The Whakatane District Council needs $14.2 million to buy properties at risk from deadly debris flows at Matata in the Bay of Plenty.
But some affected property owners say that massively undervalues their homes and sections and many would prefer to stay.
In May 2005 a torrential downpour washed boulders, logs and other debris down the flooded Awatarariki Stream, destroying 27 homes and racking up a bill of $20 million.
Residents were allowed back into the area in 2006 because the council believed it could build a structure to contain debris in a similar event.
But six years later it gave up on that idea, saying the area was a "high loss of life risk zone" and managed retreat was the only viable option.
Now an indicative business case says buying the 16 homes and 18 sections affected will cost $14.2 million.
Clem Elliot Drive resident Grant Wilkins said the council's initial offer for his home was a joke.
"The offer is they made us, mate, is absolutely insane. My section alone... if I was to buy my section anywhere along the coast I'm looking at $500,000 or $600,000 alone.
"They are basically telling me my section is worth $280,000. I mean my property is insure for $600,000 and in my opinion it's underinsured."
Mr Wilkins' neighbour Rachel Whalley was also unimpressed with her offer.
"We didn't feel that those prices were enough given that we didn't want to move in the first instance.
"If you want to make someone move you have to offer them enough for a similar kind of property in a similar kind of location and the money they were offering wasn't anywhere near enough to do that."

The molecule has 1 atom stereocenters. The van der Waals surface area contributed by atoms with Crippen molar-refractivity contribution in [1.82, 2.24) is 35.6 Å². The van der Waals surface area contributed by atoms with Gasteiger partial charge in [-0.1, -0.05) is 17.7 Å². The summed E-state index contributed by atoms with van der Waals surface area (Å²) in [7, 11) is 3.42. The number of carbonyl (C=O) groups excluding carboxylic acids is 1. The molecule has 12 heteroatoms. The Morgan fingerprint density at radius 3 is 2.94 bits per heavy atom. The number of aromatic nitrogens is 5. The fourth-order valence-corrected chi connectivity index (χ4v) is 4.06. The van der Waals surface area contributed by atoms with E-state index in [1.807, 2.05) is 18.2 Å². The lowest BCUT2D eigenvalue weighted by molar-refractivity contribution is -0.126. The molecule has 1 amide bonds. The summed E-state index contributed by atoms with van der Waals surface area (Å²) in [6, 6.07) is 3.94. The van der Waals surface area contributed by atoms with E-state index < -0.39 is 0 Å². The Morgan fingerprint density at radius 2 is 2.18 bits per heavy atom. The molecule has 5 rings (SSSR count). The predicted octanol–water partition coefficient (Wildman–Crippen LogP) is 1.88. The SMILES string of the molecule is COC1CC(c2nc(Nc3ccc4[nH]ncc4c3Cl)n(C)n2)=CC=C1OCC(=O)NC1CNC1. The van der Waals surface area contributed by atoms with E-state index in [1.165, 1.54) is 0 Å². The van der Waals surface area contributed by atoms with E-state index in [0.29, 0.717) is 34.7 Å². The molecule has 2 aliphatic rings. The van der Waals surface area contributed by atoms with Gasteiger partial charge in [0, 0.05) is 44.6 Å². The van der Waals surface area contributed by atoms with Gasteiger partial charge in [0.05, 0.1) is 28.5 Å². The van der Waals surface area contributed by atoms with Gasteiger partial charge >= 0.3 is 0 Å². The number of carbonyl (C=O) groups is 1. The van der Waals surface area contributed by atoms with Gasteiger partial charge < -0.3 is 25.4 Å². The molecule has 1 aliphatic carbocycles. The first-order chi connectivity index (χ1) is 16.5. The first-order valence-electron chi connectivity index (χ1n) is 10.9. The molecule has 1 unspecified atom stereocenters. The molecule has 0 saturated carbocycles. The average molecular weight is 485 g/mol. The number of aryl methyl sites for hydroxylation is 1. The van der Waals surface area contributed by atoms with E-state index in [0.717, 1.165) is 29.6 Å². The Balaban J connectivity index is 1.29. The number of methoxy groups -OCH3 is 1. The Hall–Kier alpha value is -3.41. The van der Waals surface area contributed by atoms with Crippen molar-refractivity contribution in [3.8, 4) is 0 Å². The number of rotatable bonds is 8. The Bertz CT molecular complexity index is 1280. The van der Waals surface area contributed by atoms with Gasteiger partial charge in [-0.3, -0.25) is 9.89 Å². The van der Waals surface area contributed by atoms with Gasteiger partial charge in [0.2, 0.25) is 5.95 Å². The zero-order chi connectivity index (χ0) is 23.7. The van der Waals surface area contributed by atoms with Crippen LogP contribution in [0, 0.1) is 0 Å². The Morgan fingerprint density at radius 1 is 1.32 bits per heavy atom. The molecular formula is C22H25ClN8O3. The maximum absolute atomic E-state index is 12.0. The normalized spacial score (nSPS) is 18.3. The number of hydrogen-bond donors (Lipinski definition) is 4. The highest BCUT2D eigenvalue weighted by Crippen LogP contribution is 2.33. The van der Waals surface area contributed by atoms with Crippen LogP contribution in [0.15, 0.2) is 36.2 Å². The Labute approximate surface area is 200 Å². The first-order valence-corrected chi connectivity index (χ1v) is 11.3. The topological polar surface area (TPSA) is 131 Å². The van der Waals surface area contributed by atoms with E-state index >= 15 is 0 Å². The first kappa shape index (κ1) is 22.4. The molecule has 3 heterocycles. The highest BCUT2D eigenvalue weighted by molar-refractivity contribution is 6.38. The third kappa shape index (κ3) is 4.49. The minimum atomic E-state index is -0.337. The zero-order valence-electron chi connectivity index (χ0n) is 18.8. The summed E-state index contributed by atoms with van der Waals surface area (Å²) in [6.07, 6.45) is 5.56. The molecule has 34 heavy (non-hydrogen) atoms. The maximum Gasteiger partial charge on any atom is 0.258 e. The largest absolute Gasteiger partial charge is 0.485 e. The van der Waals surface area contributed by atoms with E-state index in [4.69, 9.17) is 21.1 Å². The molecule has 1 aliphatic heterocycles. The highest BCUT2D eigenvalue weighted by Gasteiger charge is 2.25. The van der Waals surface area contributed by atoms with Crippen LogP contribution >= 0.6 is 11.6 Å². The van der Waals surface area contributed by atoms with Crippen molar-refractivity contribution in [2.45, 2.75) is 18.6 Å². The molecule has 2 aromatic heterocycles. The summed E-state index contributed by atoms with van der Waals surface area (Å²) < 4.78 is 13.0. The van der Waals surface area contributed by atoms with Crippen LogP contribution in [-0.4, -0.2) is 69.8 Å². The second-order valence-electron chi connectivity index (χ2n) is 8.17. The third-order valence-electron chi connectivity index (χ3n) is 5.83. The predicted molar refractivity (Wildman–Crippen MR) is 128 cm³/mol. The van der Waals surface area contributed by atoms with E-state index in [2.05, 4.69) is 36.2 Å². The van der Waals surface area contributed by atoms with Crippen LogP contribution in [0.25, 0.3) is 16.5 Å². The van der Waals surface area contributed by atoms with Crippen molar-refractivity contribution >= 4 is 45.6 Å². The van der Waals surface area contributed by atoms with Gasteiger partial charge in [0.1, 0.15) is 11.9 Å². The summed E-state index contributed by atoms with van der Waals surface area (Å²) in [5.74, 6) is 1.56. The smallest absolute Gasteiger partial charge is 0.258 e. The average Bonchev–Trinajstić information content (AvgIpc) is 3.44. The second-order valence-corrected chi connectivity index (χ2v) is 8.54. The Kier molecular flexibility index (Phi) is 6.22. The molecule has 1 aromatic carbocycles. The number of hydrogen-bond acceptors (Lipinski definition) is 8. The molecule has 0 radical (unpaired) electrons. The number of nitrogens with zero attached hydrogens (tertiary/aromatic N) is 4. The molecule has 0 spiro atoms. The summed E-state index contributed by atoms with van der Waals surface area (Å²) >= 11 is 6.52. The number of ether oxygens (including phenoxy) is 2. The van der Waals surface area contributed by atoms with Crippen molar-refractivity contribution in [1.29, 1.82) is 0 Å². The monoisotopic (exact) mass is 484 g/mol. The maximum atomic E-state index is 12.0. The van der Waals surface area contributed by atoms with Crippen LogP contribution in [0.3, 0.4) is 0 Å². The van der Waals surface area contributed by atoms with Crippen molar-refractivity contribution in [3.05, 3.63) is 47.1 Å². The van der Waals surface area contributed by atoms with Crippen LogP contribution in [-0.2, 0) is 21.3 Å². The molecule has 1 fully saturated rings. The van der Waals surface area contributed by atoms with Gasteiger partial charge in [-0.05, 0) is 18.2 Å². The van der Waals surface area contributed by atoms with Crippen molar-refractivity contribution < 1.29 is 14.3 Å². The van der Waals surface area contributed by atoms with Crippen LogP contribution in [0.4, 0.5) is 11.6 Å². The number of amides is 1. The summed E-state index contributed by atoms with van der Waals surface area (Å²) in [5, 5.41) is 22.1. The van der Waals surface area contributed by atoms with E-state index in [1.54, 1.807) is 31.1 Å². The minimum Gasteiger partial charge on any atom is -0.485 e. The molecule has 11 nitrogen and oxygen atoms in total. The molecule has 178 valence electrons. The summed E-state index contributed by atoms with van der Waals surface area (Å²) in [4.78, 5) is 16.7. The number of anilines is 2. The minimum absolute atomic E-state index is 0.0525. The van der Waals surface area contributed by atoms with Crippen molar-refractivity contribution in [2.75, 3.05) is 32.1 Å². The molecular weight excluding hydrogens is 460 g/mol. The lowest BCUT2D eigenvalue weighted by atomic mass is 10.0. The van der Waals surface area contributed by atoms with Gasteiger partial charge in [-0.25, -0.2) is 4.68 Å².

If the property owners do not accept the offer, the council has signalled it will ask the Bay of Plenty Regional Council for a regional change which would extinguish existing property rights.
An unprecedented move under the Resource Management Act, it could force property owners off their land.
Mr Wilkins thought that was where things are headed.
"My view is mate, that they're going to push it, they're going to get it through. We're sought of resigned to that fact although obviously none of us want to leave where we are.
"What it really comes down to is what it costs to reinstate our own properties and land. To be honest it's a real mind-screw for us."
Jeff Farrell, the district council's strategic projects manager, says it had tried to be fair and independent assessors had valued the properties at 2016 prices as if there was no flood risk.
"I think the process it's gone through at the moment has been very robust. A lot of the property owners have said they considered the valuations very fair and some didn't.
"The key thing is that that offer can be challenged and independent valuers can be brought in."
Mr Farrell said the council could not afford to buy the properties itself and would use the business case in its approach to the government and regional council for help.
He said if money was made available but property owners still refused to leave, their fate would eventually be out of the district council's hands.
"If the plan change goes through and says 'sorry there's a new rule in the regional plan that prevents residential occupation of those properties -- and that is a precedent for New Zealand under the RMA -- it will be a matter for the regional council and the land owners to work through.
Mr Wilkins and Mrs Whalley said they wanted to stay and that they believed that not all risk mitigation and catchment monitoring options had been explored.
Mr Farrell said a debris flow event could be much more devastating than a flood and no adequate early warning system existed.
The Whakatane council wanted to rezone the affected area in its district plan and it expected to take submissions on this in October. Public hearings are slated for November and December.
Mr Farrell said he hoped the cash could be found ad the buyout offers were accepted and it would not become necessary to apply for a regional plan change.